Application Suite: Draw
Changing the way an object looks
Setting and editing the object style
Each object has a style consisting of a set of attributes. You can set the style to be applied to each new object you create (the default style), and alter the style of existing objects. In both cases, the style is chosen from the Style submenu of the Draw menu.
The style chosen from the Style menu is the default style; all new objects created will be given this style.
To change the style of existing objects, first select the objects you want to change and then change the default style settings.
The Style menu contains the following entries. Each entry has a submenu giving the range of values available.
Line width. You can set the line width to any of a range of predefined values, measured in points (a point is 1/72 inch), or to Thin', which means that the line will always appear in the narrowest width possible. You can use the last position in the menu to type in a value for the thickness if the one you want is not in the menu. Line width applies to paths.
Note that the line width 'Thin' means 'as thin as the output device can manage'. This results in different line thicknesses on different output devices. It is more sensible to use 0.25 points as the default line thickness for a thin line, especially if you will be printing on a typesetter. A 'Thin' line on a 1200dpi imagesetter will be too thin to reproduce subsequently on a litho printer.
Line colour and Fill colour are both set using a colour dialogue box. See the chapter entitled Introducing the Applications Suite for details, but note the following:
Line pattern is used for dashed and dotted lines. You can set the line pattern to any of a range of patterns, including solid. The pattern applies to paths, rectangles and ellipses.
Dashed and dotted lines can be modified using the Start cap and End cap options.
Join sets how lines are joined together:
A mitred join brings the outer edges of lines together at a point:
A round join rounds off the point where the lines join:
A bevelled join cuts off the corner where the lines join:
The join style only has a significant effect for thick lines.
Start cap and End cap determine what the ends of lines look like. Caps apply only to open paths, and their effect is only significant for thick lines. The following are the cap styles:
Butt caps square off the line at the end point.
Round caps add a semicircular arc to the end of the line. The diameter of the arc is the same as the width of the line.
Square caps add a square to the end of the line. The square has half the width of the line.
Triangle caps add a triangle to the end of the line. The triangle option has its own submenu allowing you to set the height and width of the triangle independently, these values being multiples of the width of the main line. Use this option to create lines with arrowheads.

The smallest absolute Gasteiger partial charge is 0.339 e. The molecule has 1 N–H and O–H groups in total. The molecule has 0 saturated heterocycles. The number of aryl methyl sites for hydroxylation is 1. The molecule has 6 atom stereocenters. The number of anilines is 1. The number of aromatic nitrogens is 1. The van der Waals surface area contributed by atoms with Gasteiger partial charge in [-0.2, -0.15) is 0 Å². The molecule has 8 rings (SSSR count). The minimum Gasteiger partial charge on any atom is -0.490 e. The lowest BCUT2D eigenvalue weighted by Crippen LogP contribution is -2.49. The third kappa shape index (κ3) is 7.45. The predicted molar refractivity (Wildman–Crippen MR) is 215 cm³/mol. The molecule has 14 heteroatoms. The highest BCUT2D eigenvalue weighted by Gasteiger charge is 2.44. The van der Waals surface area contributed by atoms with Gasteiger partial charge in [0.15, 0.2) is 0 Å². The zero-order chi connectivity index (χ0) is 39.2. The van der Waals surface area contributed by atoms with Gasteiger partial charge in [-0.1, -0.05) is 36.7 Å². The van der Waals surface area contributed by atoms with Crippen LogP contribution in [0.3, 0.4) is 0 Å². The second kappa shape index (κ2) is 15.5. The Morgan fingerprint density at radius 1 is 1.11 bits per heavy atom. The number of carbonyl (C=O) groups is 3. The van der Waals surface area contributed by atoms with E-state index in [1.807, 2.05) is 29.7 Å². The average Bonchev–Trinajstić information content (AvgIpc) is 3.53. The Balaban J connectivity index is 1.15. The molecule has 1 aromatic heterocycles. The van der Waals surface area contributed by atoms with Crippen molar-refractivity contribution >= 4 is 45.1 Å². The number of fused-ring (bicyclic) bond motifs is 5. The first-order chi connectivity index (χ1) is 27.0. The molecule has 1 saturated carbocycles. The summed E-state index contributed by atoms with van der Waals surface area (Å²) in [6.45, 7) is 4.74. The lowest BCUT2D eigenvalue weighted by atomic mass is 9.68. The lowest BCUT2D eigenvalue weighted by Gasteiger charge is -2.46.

With Triangle caps you can define the width and height of the Start and End arrowheads proportional to the line width.
In a path, the same style applies to all the line segments.
Note, to generate arrow heads of a reasonable size from start triangle caps and end triangle caps options, you should use values of at least x4 on a 0.5 point line width.
Font name applies to text objects. You can set the font either to the system font, or to an outline font. The list of fonts shows all those that Draw could find when it was loaded. See the RISC OS Six User Guide for more details about how fonts work.
Font size and Font height also apply to text objects. Both values are measured in points (1/72 inch units). You can use the last position in the menu to type in a value if the size or height you want is not already there. Changing the size causes the height to be set to the same value; you can subsequently change the height, leaving the font width set to the size value. System font is 6.4 point wide and 12.8 point high. by default
Text colour is used to set the colour of the text, and the initial text colour of text areas. It is set using a colour dialogue box.
Background is used for setting the intermediate colours used in displaying anti-aliased fonts. You should set this to the same colour as the part of the diagram that the text appears in. For example, if you set the text colour to green and the background to blue, the anti-aliasing pixels will be in a range of shades between green and blue. The background applies to text objects and text areas, and is set using a colour dialogue box.
The winding rule determines whether or not the area enclosed within a path is filled with the selected fill colour. Of course, if the fill has been set as transparent there will be no fill and the winding rule is irrelevant.
The winding rule is normally only significant when several closed paths overlap or enclose each other and all form part of the same object.
The illustration below shows three concentric squares. These were constructed using the Line and Move tools in the following manner. Begin at the top left (label '1') using the Line tool. (It's best to have Grid Lock turned on while doing this). Create the outer square by drawing from 1 to 2 to 3 to 4. Now, instead of finishing the square by double-clicking, select the Move tool and move the pointer diagonally downwards to a point corresponding to the top left hand corner of the next square. Click SELECT and the point will be created and you will automatically be returned to Line mode. Draw the second square, and then repeat the operation for the third square. This time you can double-click when you get to the top left hand corner again. Because you used the Move tool to move to the next square each time the three concentric squares are one object. Select it and then, from the Style menu choose a suitable fill colour. What you should see when this is applied is shown below on the left.
If you now draw a thick horizontal line and choose Back from the Selection menu so that it is behind the concentric boxes you will see that the middle square has become a 'hole' through which the line beneath is visible. This assumes that the default even-odd winding rule has been applied.